Today, we know Mountain Dew as a hyper-bright, supercharged sugary soft drink contained in a bold green can with an aggressive font. It’s marketed as the nectar of extreme sports and considered the liquid of choice among young, underaged children in need of a faux-electric jolt. But long before Mountain Dew was a highly caffeinated soda beloved by rowdy kids, it was a mixing elixir for adults specifically designed to improve the taste of whiskey.
Granted, it wasn’t the same beverage back then as we know it today, but discovering the soda’s old- school connection to alcohol still packs a delightfully stunning surprise. How it evolved from a mixer to the liquid equivalent of a pop-punk anthem is a story of dogged perseverance, innovative marketing, and slight mystery.
The Roots of Mountain Dew
Like most things relating to alcohol, the details behind how Mountain Dew came to be are a bit muddled. The beverage’s roots were either planted in the late 1930s or the 1940s, depending on the source. Beverage industry professionals and brothers Barney and Ally Hartman moved to Knoxville, Tenn., in 1932, after the Augusta, Ga-based Orange Crush bottling plant they worked at shuttered. The brothers realized a problem once they settled: Their favorite whiskey mixer, a lemon-lime (and long since defunct) soda called Natural Set-Up, wasn’t available in Tennessee — a common issue back in the 1930s, when most sodas were hyper-regionalized.
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Rather than making the roughly 300-mile journey back to Augusta to load up on the beverage, they decided to work on creating their own version. Eventually, they developed a similar clear-colored, caffeine-free, lemon-lime mixer that improved the taste of the whiskey they drank, giving it a moonshine-like quality. Considering Tennessee didn’t repeal Prohibition on the state level until 1939 — the first year many American distilleries finally brought their first round of post-Prohibition bonded whiskeys to market — it seems fair to speculate that what the brothers were drinking was likely homemade hooch that needed some help in the flavor department, à la bathtub gin.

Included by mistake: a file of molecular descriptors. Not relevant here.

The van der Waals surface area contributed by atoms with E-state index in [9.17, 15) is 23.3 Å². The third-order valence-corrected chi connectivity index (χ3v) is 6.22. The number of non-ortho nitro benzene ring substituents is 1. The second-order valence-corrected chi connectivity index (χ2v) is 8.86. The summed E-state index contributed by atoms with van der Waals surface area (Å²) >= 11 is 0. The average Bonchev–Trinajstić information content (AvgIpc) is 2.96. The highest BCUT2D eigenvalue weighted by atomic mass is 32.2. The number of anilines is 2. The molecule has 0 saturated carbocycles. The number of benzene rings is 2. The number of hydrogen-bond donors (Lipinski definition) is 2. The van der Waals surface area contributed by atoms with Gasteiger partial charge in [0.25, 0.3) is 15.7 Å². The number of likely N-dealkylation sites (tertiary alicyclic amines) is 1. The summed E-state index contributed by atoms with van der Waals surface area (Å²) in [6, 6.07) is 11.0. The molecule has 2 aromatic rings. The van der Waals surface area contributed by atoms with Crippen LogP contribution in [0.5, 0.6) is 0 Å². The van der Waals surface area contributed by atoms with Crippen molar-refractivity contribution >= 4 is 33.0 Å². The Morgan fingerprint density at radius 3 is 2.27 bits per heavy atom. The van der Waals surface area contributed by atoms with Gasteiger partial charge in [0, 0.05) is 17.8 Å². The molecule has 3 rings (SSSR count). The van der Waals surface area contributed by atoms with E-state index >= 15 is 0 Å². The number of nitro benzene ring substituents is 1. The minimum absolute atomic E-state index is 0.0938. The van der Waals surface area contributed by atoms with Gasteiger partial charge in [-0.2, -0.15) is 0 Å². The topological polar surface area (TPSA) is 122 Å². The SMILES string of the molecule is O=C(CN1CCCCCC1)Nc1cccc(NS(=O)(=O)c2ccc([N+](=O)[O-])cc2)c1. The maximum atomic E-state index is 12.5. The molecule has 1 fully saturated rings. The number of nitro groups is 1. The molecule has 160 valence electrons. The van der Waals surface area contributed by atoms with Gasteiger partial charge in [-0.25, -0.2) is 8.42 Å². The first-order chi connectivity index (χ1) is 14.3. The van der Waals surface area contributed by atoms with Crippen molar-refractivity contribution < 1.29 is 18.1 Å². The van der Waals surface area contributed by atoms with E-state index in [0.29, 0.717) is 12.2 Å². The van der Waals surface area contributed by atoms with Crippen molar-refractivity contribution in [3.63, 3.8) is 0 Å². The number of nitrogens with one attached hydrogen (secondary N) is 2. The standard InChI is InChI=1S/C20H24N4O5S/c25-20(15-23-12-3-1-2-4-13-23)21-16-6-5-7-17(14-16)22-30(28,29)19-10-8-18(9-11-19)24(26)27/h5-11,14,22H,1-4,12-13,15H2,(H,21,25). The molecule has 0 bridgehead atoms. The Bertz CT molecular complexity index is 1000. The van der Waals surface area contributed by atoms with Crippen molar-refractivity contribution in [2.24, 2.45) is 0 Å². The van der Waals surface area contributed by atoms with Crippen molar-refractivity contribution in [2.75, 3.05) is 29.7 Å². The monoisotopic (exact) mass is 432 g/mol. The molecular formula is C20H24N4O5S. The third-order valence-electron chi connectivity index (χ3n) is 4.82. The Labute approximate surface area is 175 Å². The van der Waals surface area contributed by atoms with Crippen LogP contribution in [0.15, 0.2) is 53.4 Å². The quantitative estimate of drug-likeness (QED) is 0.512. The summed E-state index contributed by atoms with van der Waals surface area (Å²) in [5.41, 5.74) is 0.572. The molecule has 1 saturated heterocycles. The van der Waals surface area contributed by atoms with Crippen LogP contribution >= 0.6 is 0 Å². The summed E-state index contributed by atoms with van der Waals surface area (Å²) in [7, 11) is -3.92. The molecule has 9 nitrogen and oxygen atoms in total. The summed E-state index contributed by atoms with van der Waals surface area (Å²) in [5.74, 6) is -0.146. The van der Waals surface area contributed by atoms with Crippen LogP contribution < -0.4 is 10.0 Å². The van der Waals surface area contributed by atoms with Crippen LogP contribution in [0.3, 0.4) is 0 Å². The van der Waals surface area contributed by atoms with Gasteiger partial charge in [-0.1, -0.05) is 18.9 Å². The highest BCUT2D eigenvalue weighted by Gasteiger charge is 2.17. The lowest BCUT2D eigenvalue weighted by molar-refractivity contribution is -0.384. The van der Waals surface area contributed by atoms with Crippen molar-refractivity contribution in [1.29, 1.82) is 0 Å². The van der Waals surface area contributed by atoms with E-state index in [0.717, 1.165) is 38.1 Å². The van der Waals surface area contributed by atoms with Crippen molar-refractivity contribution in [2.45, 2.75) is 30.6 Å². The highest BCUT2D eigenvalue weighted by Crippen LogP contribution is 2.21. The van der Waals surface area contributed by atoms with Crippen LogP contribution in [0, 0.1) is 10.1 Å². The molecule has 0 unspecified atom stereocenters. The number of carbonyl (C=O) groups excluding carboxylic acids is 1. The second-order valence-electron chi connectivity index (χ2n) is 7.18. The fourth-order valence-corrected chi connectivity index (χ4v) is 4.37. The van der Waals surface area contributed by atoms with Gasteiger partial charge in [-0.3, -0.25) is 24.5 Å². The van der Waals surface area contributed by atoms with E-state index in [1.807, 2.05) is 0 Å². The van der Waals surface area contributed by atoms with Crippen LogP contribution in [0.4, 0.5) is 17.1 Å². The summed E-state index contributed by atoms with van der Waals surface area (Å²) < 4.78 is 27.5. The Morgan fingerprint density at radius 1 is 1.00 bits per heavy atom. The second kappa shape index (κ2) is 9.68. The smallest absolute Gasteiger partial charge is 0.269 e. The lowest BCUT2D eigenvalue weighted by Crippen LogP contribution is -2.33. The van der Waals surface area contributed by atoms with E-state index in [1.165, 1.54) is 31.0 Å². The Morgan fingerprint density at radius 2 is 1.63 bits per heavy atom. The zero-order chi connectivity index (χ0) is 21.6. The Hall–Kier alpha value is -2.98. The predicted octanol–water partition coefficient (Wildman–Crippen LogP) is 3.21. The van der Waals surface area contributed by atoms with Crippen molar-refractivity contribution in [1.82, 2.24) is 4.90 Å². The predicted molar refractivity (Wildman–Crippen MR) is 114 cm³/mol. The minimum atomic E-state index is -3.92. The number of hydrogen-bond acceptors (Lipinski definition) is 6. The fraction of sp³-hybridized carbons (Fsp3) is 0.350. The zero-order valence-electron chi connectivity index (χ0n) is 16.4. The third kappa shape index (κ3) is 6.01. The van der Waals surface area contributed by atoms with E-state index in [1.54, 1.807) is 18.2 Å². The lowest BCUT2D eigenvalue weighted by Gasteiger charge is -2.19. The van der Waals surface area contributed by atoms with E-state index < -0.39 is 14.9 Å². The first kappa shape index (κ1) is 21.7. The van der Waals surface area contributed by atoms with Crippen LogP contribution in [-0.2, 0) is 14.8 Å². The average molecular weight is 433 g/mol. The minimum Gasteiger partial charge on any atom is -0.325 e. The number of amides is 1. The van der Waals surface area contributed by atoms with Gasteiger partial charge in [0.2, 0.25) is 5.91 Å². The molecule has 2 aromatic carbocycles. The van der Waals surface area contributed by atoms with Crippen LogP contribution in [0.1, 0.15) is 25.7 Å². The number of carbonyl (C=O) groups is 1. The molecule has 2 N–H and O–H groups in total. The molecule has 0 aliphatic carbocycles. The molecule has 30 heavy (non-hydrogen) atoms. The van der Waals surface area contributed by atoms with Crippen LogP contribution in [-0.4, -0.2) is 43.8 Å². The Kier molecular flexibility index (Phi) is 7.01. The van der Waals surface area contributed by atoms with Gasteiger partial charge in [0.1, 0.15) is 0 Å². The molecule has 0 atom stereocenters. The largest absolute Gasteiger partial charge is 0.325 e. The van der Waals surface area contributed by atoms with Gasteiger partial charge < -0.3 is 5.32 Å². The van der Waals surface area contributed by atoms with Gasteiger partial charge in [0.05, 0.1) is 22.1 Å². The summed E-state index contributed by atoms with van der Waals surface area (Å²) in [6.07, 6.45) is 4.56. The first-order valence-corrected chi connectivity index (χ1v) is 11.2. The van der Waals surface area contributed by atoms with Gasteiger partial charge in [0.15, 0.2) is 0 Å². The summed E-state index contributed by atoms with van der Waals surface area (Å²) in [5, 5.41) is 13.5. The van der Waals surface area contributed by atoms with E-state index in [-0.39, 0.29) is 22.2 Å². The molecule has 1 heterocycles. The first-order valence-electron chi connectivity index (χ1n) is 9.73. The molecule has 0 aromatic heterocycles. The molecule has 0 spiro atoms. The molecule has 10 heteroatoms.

After years of making the mixer for themselves, their family, and a few industry friends, the Hartmans decided to try bringing their product to the masses. They named their creation Mountain Dew, and with good reason: The term was a popular slang term for moonshine — popular enough to be immortalized in the Appalachian folk song “Mountain Dew,” a tune whose own lyrical roots trace to the year 1928. However, the Hartmans’ soda-based mixer floundered on the market, and an ambitious pitch to partner with Coca-Cola fell flat.